Last updated on May 15th, 2019 at 05:02 pm
“Waiting for ‘Superman’” was a 2010 documentary film that criticized the American public education system. But I can’t get that title out of my head when I listen to Milwaukee aldermen criticize Department of City Development Commissioner Richard “Rocky” Marcoux.
The Milwaukee Common Council recently refused to approve Marcoux’s reappointment by Mayor Tom Barrett, sending the matter back to committee for further review. After 12 years in the post, Marcoux’s job status is uncertain.
Downtown Milwaukee is booming with numerous development projects and everyone is happy about that.
“I think it’s fair to say we’ve had an unprecedented amount of development in this city in the last four years,” Alderman Jim Bohl said.
But while downtown is booming, many of Milwaukee’s low-income neighborhoods are still seeing little to no economic development activity. With that disparity in mind, some aldermen say Marcoux and the DCD are paying too much attention to downtown and aren’t doing enough to attract jobs and development to the city’s neighborhoods.
“When I hear statements to the effect of what a great job is taking place (by Marcoux), I just have to stand up and say, you’ve got to be kidding,” said Alderman Tony Zielinski, one of Marcoux’s biggest critics. “We have, if not the highest, one of the highest African-American male unemployment rates in the country. What has been advanced to address that issue in 12 years? You talk about development…look at the central city. What kind of development have we seen in the central city in the last 12 years? With the development we have had, it’s been downtown. Instead of addressing those most in need in our community, we are focusing on other areas, and we are not even doing a good job at that.”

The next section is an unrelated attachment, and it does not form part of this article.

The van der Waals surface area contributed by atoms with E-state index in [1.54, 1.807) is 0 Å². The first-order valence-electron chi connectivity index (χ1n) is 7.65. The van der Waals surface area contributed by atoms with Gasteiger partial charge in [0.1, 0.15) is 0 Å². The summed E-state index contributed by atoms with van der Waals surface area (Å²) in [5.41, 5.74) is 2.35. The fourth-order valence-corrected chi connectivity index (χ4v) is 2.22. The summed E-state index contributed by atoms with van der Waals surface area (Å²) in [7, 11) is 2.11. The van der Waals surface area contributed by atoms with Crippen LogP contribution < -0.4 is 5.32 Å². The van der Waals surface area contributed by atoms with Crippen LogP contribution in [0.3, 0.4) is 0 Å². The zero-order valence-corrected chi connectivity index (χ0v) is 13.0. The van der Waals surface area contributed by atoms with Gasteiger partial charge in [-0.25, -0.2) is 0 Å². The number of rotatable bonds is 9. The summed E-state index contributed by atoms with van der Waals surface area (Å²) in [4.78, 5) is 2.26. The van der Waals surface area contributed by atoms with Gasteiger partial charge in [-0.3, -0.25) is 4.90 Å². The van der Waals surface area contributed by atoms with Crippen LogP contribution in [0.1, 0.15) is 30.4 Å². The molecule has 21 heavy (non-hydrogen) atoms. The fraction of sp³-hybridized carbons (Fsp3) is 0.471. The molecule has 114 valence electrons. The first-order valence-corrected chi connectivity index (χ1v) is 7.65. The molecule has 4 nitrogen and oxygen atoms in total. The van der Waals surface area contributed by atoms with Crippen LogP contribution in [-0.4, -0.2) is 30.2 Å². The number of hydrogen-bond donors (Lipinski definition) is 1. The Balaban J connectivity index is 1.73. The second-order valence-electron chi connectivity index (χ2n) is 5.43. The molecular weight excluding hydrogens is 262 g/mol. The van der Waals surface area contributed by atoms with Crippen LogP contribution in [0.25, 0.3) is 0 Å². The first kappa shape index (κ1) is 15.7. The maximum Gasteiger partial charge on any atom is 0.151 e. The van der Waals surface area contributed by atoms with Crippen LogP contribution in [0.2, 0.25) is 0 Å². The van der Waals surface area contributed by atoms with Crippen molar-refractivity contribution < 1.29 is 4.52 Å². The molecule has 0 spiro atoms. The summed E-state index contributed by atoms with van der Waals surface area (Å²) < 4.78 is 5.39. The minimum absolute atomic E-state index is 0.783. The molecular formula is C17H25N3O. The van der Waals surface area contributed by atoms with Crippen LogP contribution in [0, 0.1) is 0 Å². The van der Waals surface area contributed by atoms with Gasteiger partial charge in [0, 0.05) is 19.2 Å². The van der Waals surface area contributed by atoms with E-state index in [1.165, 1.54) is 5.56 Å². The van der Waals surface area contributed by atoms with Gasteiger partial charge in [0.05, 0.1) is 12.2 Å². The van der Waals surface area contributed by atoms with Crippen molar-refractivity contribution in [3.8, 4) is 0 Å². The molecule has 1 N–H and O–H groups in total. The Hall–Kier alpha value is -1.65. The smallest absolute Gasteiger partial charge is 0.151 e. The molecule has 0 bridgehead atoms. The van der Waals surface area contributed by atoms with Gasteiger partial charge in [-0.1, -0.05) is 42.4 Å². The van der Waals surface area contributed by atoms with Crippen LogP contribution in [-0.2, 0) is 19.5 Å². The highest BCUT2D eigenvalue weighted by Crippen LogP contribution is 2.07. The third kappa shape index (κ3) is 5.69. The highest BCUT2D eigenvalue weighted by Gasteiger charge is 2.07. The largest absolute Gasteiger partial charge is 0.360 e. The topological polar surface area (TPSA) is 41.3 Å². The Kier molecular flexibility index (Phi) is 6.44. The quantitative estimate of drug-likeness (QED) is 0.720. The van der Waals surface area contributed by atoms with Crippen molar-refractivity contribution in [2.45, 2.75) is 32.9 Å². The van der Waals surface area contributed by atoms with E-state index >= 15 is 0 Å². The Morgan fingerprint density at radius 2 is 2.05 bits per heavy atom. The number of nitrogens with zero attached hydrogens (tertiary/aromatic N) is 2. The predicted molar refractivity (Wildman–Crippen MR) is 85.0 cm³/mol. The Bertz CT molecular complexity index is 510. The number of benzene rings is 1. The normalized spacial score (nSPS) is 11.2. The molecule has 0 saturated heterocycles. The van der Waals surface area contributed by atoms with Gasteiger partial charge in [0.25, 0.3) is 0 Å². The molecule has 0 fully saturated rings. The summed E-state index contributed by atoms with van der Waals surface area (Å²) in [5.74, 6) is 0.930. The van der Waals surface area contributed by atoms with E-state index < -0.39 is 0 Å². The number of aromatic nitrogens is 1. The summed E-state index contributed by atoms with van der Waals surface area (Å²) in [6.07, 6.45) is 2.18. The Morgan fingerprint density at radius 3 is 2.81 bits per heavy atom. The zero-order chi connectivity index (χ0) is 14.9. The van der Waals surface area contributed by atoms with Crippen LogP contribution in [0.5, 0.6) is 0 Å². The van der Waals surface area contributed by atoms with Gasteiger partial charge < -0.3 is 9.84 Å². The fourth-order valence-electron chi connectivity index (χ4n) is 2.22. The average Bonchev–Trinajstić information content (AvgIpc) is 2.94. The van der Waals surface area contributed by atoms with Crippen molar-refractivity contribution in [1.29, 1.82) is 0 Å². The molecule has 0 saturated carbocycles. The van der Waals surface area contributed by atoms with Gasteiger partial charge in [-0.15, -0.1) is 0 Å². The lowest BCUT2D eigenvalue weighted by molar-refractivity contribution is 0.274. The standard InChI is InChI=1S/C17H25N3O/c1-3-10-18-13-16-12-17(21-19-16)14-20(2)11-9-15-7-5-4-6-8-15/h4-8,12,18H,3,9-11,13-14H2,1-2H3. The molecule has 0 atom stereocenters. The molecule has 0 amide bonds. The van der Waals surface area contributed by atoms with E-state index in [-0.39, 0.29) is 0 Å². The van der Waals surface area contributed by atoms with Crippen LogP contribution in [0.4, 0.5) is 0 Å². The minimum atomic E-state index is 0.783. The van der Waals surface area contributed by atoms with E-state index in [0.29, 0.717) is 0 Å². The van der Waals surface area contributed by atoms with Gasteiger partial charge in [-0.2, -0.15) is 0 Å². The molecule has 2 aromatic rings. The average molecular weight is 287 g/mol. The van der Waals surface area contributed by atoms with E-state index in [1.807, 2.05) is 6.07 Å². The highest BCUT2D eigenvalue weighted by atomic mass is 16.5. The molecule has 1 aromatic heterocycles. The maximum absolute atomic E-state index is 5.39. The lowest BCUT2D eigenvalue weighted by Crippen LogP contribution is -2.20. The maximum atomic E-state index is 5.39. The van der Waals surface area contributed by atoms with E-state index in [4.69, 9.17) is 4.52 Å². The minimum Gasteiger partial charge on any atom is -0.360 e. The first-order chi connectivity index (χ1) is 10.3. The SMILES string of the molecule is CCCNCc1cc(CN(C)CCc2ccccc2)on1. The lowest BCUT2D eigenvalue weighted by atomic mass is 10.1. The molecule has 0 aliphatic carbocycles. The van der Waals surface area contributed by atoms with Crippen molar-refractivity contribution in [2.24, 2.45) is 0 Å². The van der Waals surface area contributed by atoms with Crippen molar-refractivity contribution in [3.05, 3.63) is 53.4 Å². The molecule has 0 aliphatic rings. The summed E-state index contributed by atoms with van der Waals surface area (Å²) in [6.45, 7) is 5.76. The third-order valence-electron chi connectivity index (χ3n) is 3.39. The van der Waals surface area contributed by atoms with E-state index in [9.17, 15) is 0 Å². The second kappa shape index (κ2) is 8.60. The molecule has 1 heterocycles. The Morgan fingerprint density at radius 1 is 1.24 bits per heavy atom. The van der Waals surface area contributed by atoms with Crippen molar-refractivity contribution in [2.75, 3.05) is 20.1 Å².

But the boom in downtown development, while certainly assisted by the DCD and the city with subsidies like tax increment financing, is mostly market-driven. People want to live downtown and more businesses want to move downtown.
The lack of economic development in the central city is also market-driven. The high violent crime rate, poverty and poor performance of Milwaukee Public Schools creates an environment the marketplace wants to avoid. The DCD can’t change that fact.
Marcoux and the DCD work with economic development opportunities that come to the city from the private sector. Primarily, those opportunities have been presented downtown.
The DCD has its own programs throughout the city that seek to attract much-needed development to low-income areas. Many of them, such as Bronzeville and the 30th Street Industrial Corridor, have had little success, but not for a lack of effort.
Marcoux and the DCD cannot reduce crime or fix education in Milwaukee. These are big societal problems that everyone needs to work to solve. Until progress is made on the big picture, there is no way the DCD on its own is going to turn the central city into a development hotbed.
But some aldermen seem to think somebody out there somewhere could come in and wave a magic wand.
“If we want to turn things around in this city, we need to do a national search and get somebody in this position who is going to be aggressive, who is going to be talented, who is going to work with the business community, who is going to work with us,” Zielinski said.
Conduct the national search if you want…but Superman isn’t coming through the door.